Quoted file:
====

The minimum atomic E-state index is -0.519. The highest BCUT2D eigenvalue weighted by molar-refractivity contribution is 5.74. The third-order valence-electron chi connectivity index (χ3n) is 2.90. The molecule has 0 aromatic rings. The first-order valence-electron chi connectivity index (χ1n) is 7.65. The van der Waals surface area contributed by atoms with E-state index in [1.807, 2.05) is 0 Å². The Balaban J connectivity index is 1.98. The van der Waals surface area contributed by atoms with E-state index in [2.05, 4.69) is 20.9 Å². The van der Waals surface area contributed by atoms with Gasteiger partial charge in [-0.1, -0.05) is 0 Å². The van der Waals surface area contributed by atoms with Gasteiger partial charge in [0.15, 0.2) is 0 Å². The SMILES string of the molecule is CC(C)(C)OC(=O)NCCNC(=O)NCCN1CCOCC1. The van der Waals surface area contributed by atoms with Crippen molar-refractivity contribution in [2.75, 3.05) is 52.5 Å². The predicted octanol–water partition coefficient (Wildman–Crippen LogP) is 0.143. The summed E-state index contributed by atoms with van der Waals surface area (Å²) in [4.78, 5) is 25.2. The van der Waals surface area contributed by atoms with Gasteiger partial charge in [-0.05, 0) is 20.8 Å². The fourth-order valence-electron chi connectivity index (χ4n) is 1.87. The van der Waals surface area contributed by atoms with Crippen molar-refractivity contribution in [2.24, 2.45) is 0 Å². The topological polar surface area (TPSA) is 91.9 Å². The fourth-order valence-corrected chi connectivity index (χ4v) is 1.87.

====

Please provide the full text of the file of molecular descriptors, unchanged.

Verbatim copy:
The minimum atomic E-state index is -0.519. The highest BCUT2D eigenvalue weighted by molar-refractivity contribution is 5.74. The third-order valence-electron chi connectivity index (χ3n) is 2.90. The molecule has 0 aromatic rings. The first-order valence-electron chi connectivity index (χ1n) is 7.65. The van der Waals surface area contributed by atoms with E-state index in [1.807, 2.05) is 0 Å². The Balaban J connectivity index is 1.98. The van der Waals surface area contributed by atoms with E-state index in [2.05, 4.69) is 20.9 Å². The van der Waals surface area contributed by atoms with Gasteiger partial charge in [-0.1, -0.05) is 0 Å². The van der Waals surface area contributed by atoms with Gasteiger partial charge in [0.15, 0.2) is 0 Å². The SMILES string of the molecule is CC(C)(C)OC(=O)NCCNC(=O)NCCN1CCOCC1. The van der Waals surface area contributed by atoms with Crippen molar-refractivity contribution in [2.75, 3.05) is 52.5 Å². The predicted octanol–water partition coefficient (Wildman–Crippen LogP) is 0.143. The summed E-state index contributed by atoms with van der Waals surface area (Å²) in [4.78, 5) is 25.2. The van der Waals surface area contributed by atoms with Gasteiger partial charge in [-0.05, 0) is 20.8 Å². The fourth-order valence-electron chi connectivity index (χ4n) is 1.87. The van der Waals surface area contributed by atoms with Crippen molar-refractivity contribution in [2.24, 2.45) is 0 Å². The topological polar surface area (TPSA) is 91.9 Å². The fourth-order valence-corrected chi connectivity index (χ4v) is 1.87.